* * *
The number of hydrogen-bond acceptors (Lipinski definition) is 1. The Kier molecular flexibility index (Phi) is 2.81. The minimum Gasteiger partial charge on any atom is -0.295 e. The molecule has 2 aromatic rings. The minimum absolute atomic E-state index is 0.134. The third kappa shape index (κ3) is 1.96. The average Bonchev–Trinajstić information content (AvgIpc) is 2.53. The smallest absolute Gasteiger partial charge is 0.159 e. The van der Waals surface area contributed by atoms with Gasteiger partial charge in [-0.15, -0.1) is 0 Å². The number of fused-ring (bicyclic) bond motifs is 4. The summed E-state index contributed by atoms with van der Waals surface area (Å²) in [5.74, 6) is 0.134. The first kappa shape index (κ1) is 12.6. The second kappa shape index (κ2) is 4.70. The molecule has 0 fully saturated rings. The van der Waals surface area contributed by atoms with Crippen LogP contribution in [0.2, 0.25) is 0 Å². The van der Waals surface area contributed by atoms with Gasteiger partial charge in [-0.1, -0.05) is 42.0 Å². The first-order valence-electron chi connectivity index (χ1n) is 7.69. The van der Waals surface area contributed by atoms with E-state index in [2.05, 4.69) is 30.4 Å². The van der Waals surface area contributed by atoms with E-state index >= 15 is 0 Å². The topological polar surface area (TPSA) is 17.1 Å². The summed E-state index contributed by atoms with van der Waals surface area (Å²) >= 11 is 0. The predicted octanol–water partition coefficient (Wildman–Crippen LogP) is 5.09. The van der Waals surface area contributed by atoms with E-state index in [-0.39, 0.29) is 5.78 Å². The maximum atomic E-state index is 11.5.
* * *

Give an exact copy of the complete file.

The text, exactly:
The number of hydrogen-bond acceptors (Lipinski definition) is 1. The Kier molecular flexibility index (Phi) is 2.81. The minimum Gasteiger partial charge on any atom is -0.295 e. The molecule has 2 aromatic rings. The minimum absolute atomic E-state index is 0.134. The third kappa shape index (κ3) is 1.96. The average Bonchev–Trinajstić information content (AvgIpc) is 2.53. The smallest absolute Gasteiger partial charge is 0.159 e. The van der Waals surface area contributed by atoms with Gasteiger partial charge in [-0.15, -0.1) is 0 Å². The number of fused-ring (bicyclic) bond motifs is 4. The summed E-state index contributed by atoms with van der Waals surface area (Å²) in [5.74, 6) is 0.134. The first kappa shape index (κ1) is 12.6. The second kappa shape index (κ2) is 4.70. The molecule has 0 fully saturated rings. The van der Waals surface area contributed by atoms with Crippen LogP contribution in [0.2, 0.25) is 0 Å². The van der Waals surface area contributed by atoms with Gasteiger partial charge in [-0.1, -0.05) is 42.0 Å². The first-order valence-electron chi connectivity index (χ1n) is 7.69. The van der Waals surface area contributed by atoms with E-state index in [2.05, 4.69) is 30.4 Å². The van der Waals surface area contributed by atoms with E-state index >= 15 is 0 Å². The topological polar surface area (TPSA) is 17.1 Å². The summed E-state index contributed by atoms with van der Waals surface area (Å²) >= 11 is 0. The predicted octanol–water partition coefficient (Wildman–Crippen LogP) is 5.09. The van der Waals surface area contributed by atoms with E-state index in [-0.39, 0.29) is 5.78 Å². The maximum atomic E-state index is 11.5.